1. Payment-Banking-Telecommunications: Trends and Challenges for the Years Ahead

Payment-Banking-Telecommunications: Trends and Challenges for the Years Ahead

In the future, the technological developments which the Payment, Telecommunications and Retail sectors will ...

By: | Published: September 13, 2015 8:00 AM

In the future, the technological developments which the Payment, Telecommunications and Retail sectors will experience will all take the digital path. We have entered an era in which multi-channel has become the norm, as is the massive adoption of mobile payment. This is no secret to enterprises, which, regardless of whether they are actually specialised in payment, have all chosen to invest in digital strategies. Companies from the banking sector are now capable of offering digital transactions and payments, and have as such completely flattened the payment, banks and telecommunications landscape, leaving them to be reshaped from the ground up.

 

Payment: An Ecosystem in the Throes of Revolution

 

The most recent developments in payment have been extremely swift. The number of payments made via mobile terminals has been unremittingly on the rise. Over the first part of Year 2015, dematerialised payment volumes (including Cards, which posted a total volume of $47 trillion in 20141 – and electronic payment) overtook paper payments (“cash” and checks). In 20162, card payments, fuelled by the same trend, are expected to overtake cash payments and become the preferred method of payment across the world, and most significantly, in China. What’s more, the shift to electronic commerce has caused currency itself to become dematerialised, in a trend that will inexorably spread in the years to come. Electronic wallets will form the sole tie between sellers and buyers.

 

From January 2014 to July 2015, more than 1 billion contact-free transactions were completed3; by way of illustration, in March 20154, VISA cardholders alone spent €1.6 billion.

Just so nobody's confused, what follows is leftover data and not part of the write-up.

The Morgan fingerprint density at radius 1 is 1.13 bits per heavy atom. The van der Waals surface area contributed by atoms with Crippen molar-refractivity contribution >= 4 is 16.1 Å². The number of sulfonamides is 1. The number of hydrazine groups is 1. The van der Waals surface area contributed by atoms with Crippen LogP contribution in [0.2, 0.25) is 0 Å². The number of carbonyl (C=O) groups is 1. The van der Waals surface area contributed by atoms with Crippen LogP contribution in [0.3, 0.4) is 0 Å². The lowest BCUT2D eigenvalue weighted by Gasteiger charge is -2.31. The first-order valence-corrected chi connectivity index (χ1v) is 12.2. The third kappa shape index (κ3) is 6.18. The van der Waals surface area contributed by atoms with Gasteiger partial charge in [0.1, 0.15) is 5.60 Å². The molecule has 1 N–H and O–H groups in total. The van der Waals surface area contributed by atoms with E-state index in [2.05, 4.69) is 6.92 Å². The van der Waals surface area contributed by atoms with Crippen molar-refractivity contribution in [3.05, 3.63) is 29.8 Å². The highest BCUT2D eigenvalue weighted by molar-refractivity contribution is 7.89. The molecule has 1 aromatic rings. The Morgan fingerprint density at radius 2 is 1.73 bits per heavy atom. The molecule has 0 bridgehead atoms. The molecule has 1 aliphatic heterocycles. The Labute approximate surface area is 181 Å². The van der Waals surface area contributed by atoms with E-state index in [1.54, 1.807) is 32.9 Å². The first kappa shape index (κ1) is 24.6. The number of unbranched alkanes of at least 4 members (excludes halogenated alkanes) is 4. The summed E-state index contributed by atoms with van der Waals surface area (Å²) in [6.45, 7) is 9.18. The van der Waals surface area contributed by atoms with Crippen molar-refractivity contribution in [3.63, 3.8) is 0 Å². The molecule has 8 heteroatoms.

Liisa Kanniainen, VP, Corporate Mobile Solutions – Nordea Bank: “Year 2014 proved to any industry players who still had doubts that contact-free payment is here to stay. The benefits it offers, being a reliable, secure and easy-to-use mode of payment, encourage cardholders to use it frequently. New contact-free payment players, including Apple Pay, Samsung Pay or Android Pay, have made their way onto the market and are, more often than not, edging out traditional payment giants (VISA, Mastercard).

 

As Jean-Noël Georges, Global Program Director, and Research Manager at Frost & Sullivan put it: “The interoperability of Smartphones or notebooks – there will be 19 billion of them in use across the world by 2019 – is now part of our everyday reality. Such connected tools have given rise to new uses and new ways of sharing information using technologies such as NFC (Near Field Communication), QR codes (two-dimensional bar codes), Bluetooth Low Energy (BLE), and Host Card Emulation (HCE). As each of these technologies make headway on the market, they will reshape the payment industry over the years to come. In 2014, NFC and LTE (Long-Term Evolution) cards posted over 100% growth.”

 

On the mobile payment market, Apple was successful in taking position and establishing itself very quickly with Apple Pay, launched in late 2014. John Devlin, Principal Analyst and Creator of P.A.ID Strategies, noted that over the course of Year 2015, Android Pay and Samsung Pay, just like Apple, were able to catch that wave, positioning themselves as manufacturers, in the hopes of hitting upon new sources of income and breathing new life into their businesses.

 

The Payment Industry’s New Players: Friends or Foe to Banks?